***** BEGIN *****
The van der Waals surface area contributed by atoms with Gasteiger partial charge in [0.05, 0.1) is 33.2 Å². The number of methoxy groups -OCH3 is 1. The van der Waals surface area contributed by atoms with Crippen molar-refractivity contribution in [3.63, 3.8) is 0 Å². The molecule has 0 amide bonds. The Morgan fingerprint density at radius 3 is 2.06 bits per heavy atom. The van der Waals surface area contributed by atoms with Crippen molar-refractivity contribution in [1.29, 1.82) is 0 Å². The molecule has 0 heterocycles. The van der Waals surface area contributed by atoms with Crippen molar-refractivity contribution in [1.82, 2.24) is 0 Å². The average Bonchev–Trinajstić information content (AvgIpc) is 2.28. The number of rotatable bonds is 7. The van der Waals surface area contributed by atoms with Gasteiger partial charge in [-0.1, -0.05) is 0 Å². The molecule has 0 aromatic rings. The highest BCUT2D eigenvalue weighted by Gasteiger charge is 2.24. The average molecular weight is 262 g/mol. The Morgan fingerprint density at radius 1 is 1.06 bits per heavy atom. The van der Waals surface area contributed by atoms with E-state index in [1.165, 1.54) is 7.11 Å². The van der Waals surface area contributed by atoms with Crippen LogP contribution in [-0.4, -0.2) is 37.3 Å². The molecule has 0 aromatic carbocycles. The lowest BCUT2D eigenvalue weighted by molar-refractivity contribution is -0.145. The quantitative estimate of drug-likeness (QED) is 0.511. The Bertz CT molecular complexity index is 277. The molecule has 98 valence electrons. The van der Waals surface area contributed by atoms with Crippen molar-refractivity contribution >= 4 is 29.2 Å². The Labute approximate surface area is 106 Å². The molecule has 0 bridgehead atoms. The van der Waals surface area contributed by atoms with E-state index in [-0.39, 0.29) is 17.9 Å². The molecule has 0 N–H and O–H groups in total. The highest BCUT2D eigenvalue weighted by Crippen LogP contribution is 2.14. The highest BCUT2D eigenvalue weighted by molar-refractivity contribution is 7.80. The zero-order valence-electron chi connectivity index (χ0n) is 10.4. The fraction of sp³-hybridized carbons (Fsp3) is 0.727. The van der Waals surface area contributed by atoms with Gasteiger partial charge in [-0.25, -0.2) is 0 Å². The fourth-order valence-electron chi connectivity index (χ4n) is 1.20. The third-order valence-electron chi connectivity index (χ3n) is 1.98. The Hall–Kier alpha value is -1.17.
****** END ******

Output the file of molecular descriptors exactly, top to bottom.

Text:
The van der Waals surface area contributed by atoms with Gasteiger partial charge in [0.05, 0.1) is 33.2 Å². The number of methoxy groups -OCH3 is 1. The van der Waals surface area contributed by atoms with Crippen molar-refractivity contribution in [3.63, 3.8) is 0 Å². The molecule has 0 amide bonds. The Morgan fingerprint density at radius 3 is 2.06 bits per heavy atom. The van der Waals surface area contributed by atoms with Crippen molar-refractivity contribution in [1.29, 1.82) is 0 Å². The molecule has 0 heterocycles. The van der Waals surface area contributed by atoms with Crippen molar-refractivity contribution in [1.82, 2.24) is 0 Å². The average Bonchev–Trinajstić information content (AvgIpc) is 2.28. The number of rotatable bonds is 7. The van der Waals surface area contributed by atoms with Gasteiger partial charge in [-0.1, -0.05) is 0 Å². The molecule has 0 aromatic rings. The highest BCUT2D eigenvalue weighted by Gasteiger charge is 2.24. The average molecular weight is 262 g/mol. The Morgan fingerprint density at radius 1 is 1.06 bits per heavy atom. The van der Waals surface area contributed by atoms with E-state index in [1.165, 1.54) is 7.11 Å². The van der Waals surface area contributed by atoms with Crippen LogP contribution in [-0.4, -0.2) is 37.3 Å². The molecule has 0 aromatic carbocycles. The lowest BCUT2D eigenvalue weighted by molar-refractivity contribution is -0.145. The quantitative estimate of drug-likeness (QED) is 0.511. The Bertz CT molecular complexity index is 277. The molecule has 98 valence electrons. The van der Waals surface area contributed by atoms with Crippen molar-refractivity contribution >= 4 is 29.2 Å². The Labute approximate surface area is 106 Å². The molecule has 0 bridgehead atoms. The van der Waals surface area contributed by atoms with E-state index in [-0.39, 0.29) is 17.9 Å². The molecule has 0 N–H and O–H groups in total. The highest BCUT2D eigenvalue weighted by Crippen LogP contribution is 2.14. The highest BCUT2D eigenvalue weighted by molar-refractivity contribution is 7.80. The zero-order valence-electron chi connectivity index (χ0n) is 10.4. The fraction of sp³-hybridized carbons (Fsp3) is 0.727. The van der Waals surface area contributed by atoms with Gasteiger partial charge in [-0.25, -0.2) is 0 Å². The fourth-order valence-electron chi connectivity index (χ4n) is 1.20. The third-order valence-electron chi connectivity index (χ3n) is 1.98. The Hall–Kier alpha value is -1.17.